“My child wouldn’t sit still throughout meal time.”
“He can never finish his food. He ends up playing or wasting them.”
“He always want me to feed him and refuses to use fork and spoon by his own.”
“He spills his food outside of the bowl and the dining area looks like a war zone after each meal.”
Does this sound familiar to you?
Managing mealtime with your little ones can be stressful, especially when you are already physically and mentally drained after a full day of hectic work.
Mealtime is more than just consuming food as it also promotes social participation and communication with your loved ones when you share your stories of the day. In order to be promote independence during mealtime, it also involves the skills below:
Fine motor skills - able to hold the fork and spoon with two hands and to orientate them.
Visual perceptual skills - accurately poke a piece of nugget from the plate and bring it to the mouth.
Sensory integration - able to process the taste, touch, smell, sight of the different dishes presented on the table.
Gross motor skills - able to maintain upright posture throughout mealtime.
What can we do to make mealtime less stressful and more enjoyable? Here are some of the tips you may consider.
1. Create an opportunity to eat together with your child by establishing regular mealtime at the dining table.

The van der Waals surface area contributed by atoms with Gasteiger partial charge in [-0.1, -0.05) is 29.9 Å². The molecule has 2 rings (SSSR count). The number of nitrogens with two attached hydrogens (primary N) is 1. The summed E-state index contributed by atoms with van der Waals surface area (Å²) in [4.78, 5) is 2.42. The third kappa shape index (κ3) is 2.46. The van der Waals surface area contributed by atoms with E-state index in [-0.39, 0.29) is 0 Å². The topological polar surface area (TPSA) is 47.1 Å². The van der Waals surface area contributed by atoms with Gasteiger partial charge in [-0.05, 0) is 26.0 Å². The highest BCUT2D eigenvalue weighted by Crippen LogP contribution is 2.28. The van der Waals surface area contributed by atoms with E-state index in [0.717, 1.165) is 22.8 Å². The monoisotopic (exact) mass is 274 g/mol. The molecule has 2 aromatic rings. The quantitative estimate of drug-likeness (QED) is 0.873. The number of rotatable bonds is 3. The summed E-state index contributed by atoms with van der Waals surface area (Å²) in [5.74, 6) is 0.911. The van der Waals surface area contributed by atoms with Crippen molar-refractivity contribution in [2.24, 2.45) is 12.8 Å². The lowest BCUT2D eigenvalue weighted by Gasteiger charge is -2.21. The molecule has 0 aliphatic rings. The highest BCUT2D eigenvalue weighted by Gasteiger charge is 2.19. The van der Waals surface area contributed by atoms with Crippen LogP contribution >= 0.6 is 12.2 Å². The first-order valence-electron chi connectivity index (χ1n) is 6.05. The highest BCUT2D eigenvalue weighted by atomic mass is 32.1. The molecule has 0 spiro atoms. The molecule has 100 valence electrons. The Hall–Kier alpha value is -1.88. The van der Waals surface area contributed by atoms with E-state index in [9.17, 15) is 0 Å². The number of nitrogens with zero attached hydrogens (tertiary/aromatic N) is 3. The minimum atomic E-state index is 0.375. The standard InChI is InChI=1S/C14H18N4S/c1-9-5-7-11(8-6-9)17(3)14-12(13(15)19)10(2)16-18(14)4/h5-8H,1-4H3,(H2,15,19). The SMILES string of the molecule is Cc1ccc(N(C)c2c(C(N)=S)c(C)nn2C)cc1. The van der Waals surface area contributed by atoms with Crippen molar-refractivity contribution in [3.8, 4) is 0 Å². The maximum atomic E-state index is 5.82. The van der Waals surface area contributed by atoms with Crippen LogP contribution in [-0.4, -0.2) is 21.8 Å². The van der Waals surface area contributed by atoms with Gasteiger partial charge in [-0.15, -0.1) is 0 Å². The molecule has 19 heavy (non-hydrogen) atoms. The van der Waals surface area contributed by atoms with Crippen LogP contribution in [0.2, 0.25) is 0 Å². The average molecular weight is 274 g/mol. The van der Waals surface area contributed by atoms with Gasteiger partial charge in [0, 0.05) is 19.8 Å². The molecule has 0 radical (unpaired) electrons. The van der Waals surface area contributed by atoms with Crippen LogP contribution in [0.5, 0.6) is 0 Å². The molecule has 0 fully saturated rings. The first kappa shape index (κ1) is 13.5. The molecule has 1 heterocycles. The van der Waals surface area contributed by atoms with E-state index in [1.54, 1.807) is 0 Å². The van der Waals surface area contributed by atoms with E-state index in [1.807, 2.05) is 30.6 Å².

This helps to set the body clock where your child will feel hungry around the same time of the day if meals are always around the same timing too.
Monkeys see, monkeys do. Having mealtime together also exposes your child to different food as they see others trying out new food. Though the child may not try the new food when you first introduce it to them, they are more likely to try it after a few rounds of exposure.
2. Analyze possible underlying factors which could be affecting the child’s ability to participate in mealtime (e.g. sensory issues, hand eye coordination). This then requires further intervention to improve the specific skills.
3. Modify mealtime by using
Alternative cutlery. Enlarge the fork or spoon handle for easier gripping.
Even if your child is only using a spoon to eat, it is important to remind him/her to use the other hand to hold or stabilize the plate containing the food.
Adjusting food portions. It is okay to provide smaller food portions to your child as this minimizes food wastage, at the same time encourages your child to ask from you if they want to have more.
Lastly, you may involve your child in simple meal preparation or to shop for the food ingredients together. As this gives them a sense of control and increases their self-confidence on what they are capable of, it will further motivate them to try the food they prepare by themselves.